The main point that we were taught is that you need to reference everything unless it is common knowledge. For example, in my degree, I don't need to reference dates as everyone knows that, but a statistic of how many soldiers were at the battle, or a historians argument about the causes of the conflict, I would have to reference.
There must be a full Harvard guide for you- have a look online and especially at your university intranet. Mine is bookmarked and invaluable, still in second year.
Best of luck, hope this helps a little!
Hi there,

Thank you for your advice!

I just would like to ask though - if you were in my hypothetical situation where I was listing different causes of global warming which I had found from different sources, how would you come about this? Would you try and find a source where they are all found in one? Or is there a way you’re meant to reference all of them?

I’m sorry to be a pain but it’s just the little things such as these that confuse me so much and the support guides don’t seem to cover :/
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historynerd47
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You're not a pain at all! I just don't want to mislead you or give you faulty info.
Okay, for this example I would ideally like one source with them all in, for ease. However, if that is not forthcoming and you have found them all separately then that is absolutely fine- just cite each one. The priority here is that whoever wrote the article/book you're citing gets the credit- not that it looks awkward. Harvard referencing always looks a tad awkward anyway as it breaks up the text.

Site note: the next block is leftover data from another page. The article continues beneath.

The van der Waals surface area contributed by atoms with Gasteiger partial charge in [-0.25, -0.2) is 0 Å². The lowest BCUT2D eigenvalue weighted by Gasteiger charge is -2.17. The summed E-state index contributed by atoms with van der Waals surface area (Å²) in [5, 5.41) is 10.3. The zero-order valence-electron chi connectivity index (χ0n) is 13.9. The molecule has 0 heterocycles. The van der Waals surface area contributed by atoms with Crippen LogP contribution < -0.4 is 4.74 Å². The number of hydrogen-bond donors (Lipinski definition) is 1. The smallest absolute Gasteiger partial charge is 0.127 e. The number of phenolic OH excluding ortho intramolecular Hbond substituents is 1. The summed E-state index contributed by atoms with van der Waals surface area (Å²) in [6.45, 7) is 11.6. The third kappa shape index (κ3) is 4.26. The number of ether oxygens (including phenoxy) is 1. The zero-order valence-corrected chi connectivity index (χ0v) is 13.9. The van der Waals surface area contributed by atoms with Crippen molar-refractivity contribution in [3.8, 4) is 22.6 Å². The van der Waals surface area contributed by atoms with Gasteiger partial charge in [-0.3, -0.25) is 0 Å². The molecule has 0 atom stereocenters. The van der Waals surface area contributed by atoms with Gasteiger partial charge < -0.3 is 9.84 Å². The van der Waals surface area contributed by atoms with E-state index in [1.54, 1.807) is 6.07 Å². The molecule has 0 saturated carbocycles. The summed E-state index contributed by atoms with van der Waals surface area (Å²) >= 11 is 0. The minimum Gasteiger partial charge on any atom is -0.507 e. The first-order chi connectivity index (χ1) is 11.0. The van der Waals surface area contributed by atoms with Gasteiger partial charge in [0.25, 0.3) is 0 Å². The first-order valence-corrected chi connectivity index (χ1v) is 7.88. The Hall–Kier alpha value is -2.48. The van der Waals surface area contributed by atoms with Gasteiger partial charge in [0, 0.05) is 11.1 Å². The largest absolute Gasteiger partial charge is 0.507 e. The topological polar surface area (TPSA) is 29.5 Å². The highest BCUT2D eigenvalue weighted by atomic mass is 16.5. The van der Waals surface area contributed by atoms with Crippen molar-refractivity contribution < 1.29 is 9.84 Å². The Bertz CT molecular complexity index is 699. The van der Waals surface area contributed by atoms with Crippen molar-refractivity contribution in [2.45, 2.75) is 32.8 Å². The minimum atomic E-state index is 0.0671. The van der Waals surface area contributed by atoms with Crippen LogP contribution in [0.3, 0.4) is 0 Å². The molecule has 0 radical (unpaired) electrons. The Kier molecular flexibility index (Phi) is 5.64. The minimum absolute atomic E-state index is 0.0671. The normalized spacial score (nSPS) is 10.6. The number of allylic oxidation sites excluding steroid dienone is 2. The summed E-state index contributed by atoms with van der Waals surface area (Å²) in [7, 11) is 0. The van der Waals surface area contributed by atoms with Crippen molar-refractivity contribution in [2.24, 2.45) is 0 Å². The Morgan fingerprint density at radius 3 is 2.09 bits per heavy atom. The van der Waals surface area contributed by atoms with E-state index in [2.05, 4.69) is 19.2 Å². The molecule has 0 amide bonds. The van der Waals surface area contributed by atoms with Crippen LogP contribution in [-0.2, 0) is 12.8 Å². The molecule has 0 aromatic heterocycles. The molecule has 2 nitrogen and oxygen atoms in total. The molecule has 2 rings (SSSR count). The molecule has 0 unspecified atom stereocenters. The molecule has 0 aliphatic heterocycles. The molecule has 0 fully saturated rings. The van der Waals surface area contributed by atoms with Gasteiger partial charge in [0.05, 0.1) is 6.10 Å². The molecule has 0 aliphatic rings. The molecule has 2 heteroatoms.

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historynerd47
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'The causes of global warming are complex with some citing (cite), others ... (cite) and others (cite). Some have even suggested (cite).'
It's not ideal but you can cite them individually, your aim here is honest academic practice not style (which I know you're wanting to do as you're asking for help on here)
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environmentguy21
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(Original post by historynerd47)
'The causes of global warming are complex with some citing (cite), others ... (cite) and others (cite). Some have even suggested (cite).'
It's not ideal but you can cite them individually, your aim here is honest academic practice not style (which I know you're wanting to do as you're asking for help on here)
I cannot thank you enough for all of this!!!

If I am making slightly longer points as well, like a few sentences long, should I really be paraphrasing one source at a time??
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historynerd47
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(Original post by environmentguy21)
I cannot thank you enough for all of this!!!

If I am making slightly longer points as well, like a few sentences long, should I really be paraphrasing one source at a time??
Hmm this is more of a writing style question. It's really hard to answer without seeing it but as long as you are giving the writers the credit that's the key here. Do you need to mention each cause? If you do then you've got to cite them. Maybe there's a way of not paraphrasing the whole cause but very briefly mentioning it in a phrase- maybe you need to write more concisely. This bit feels more like a writing issue than referencing tbh